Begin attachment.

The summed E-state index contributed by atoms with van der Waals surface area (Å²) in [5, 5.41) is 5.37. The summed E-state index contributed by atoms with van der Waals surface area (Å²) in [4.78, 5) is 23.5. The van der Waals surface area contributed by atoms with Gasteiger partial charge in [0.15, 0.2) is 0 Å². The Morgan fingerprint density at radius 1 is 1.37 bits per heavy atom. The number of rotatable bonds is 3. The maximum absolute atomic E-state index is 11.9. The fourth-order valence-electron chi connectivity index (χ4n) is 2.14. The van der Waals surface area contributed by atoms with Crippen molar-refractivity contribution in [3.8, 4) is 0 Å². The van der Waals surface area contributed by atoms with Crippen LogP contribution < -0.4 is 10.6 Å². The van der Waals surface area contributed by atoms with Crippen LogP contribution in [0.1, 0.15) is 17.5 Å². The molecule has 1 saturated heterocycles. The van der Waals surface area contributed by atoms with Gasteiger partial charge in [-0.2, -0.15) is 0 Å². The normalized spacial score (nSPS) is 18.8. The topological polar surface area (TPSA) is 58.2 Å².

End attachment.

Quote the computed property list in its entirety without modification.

The summed E-state index contributed by atoms with van der Waals surface area (Å²) in [5, 5.41) is 5.37. The summed E-state index contributed by atoms with van der Waals surface area (Å²) in [4.78, 5) is 23.5. The van der Waals surface area contributed by atoms with Gasteiger partial charge in [0.15, 0.2) is 0 Å². The Morgan fingerprint density at radius 1 is 1.37 bits per heavy atom. The number of rotatable bonds is 3. The maximum absolute atomic E-state index is 11.9. The fourth-order valence-electron chi connectivity index (χ4n) is 2.14. The van der Waals surface area contributed by atoms with Crippen molar-refractivity contribution in [3.8, 4) is 0 Å². The van der Waals surface area contributed by atoms with Crippen LogP contribution < -0.4 is 10.6 Å². The van der Waals surface area contributed by atoms with Crippen LogP contribution in [0.1, 0.15) is 17.5 Å². The molecule has 1 saturated heterocycles. The van der Waals surface area contributed by atoms with Gasteiger partial charge in [-0.2, -0.15) is 0 Å². The normalized spacial score (nSPS) is 18.8. The topological polar surface area (TPSA) is 58.2 Å².